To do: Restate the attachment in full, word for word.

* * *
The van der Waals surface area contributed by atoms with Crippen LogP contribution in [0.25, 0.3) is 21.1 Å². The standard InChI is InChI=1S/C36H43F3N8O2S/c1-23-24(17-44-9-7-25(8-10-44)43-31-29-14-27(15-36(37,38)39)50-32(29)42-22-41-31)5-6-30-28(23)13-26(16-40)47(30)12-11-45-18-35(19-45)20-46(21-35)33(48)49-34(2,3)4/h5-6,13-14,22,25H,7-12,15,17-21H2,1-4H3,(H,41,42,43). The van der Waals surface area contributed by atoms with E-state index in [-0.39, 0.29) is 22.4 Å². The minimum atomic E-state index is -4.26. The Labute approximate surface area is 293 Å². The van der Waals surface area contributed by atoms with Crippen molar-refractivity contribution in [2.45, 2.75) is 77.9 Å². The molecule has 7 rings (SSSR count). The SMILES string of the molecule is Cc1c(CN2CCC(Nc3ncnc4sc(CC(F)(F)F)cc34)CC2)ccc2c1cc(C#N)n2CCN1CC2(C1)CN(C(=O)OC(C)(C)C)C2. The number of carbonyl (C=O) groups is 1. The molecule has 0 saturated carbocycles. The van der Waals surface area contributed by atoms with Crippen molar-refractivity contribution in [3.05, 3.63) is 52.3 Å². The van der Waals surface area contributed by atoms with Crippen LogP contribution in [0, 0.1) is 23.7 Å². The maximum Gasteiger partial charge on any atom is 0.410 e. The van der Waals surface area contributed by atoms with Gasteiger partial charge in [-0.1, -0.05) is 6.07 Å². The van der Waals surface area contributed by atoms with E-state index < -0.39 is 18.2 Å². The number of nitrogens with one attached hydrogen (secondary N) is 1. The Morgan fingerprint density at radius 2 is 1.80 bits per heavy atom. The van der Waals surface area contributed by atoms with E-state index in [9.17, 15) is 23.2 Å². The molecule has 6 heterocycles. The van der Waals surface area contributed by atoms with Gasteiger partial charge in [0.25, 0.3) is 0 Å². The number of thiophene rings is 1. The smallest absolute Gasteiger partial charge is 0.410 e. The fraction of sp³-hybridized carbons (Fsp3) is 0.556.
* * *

The van der Waals surface area contributed by atoms with Crippen LogP contribution in [0.25, 0.3) is 21.1 Å². The standard InChI is InChI=1S/C36H43F3N8O2S/c1-23-24(17-44-9-7-25(8-10-44)43-31-29-14-27(15-36(37,38)39)50-32(29)42-22-41-31)5-6-30-28(23)13-26(16-40)47(30)12-11-45-18-35(19-45)20-46(21-35)33(48)49-34(2,3)4/h5-6,13-14,22,25H,7-12,15,17-21H2,1-4H3,(H,41,42,43). The van der Waals surface area contributed by atoms with E-state index in [-0.39, 0.29) is 22.4 Å². The minimum atomic E-state index is -4.26. The Labute approximate surface area is 293 Å². The van der Waals surface area contributed by atoms with Crippen molar-refractivity contribution in [2.45, 2.75) is 77.9 Å². The molecule has 7 rings (SSSR count). The SMILES string of the molecule is Cc1c(CN2CCC(Nc3ncnc4sc(CC(F)(F)F)cc34)CC2)ccc2c1cc(C#N)n2CCN1CC2(C1)CN(C(=O)OC(C)(C)C)C2. The number of carbonyl (C=O) groups is 1. The molecule has 0 saturated carbocycles. The van der Waals surface area contributed by atoms with Crippen molar-refractivity contribution in [3.05, 3.63) is 52.3 Å². The van der Waals surface area contributed by atoms with Crippen LogP contribution in [0, 0.1) is 23.7 Å². The maximum Gasteiger partial charge on any atom is 0.410 e. The van der Waals surface area contributed by atoms with Gasteiger partial charge in [-0.1, -0.05) is 6.07 Å². The van der Waals surface area contributed by atoms with E-state index < -0.39 is 18.2 Å². The number of nitrogens with one attached hydrogen (secondary N) is 1. The Morgan fingerprint density at radius 2 is 1.80 bits per heavy atom. The van der Waals surface area contributed by atoms with E-state index in [9.17, 15) is 23.2 Å². The molecule has 6 heterocycles. The van der Waals surface area contributed by atoms with Gasteiger partial charge in [0.25, 0.3) is 0 Å². The number of thiophene rings is 1. The smallest absolute Gasteiger partial charge is 0.410 e. The fraction of sp³-hybridized carbons (Fsp3) is 0.556.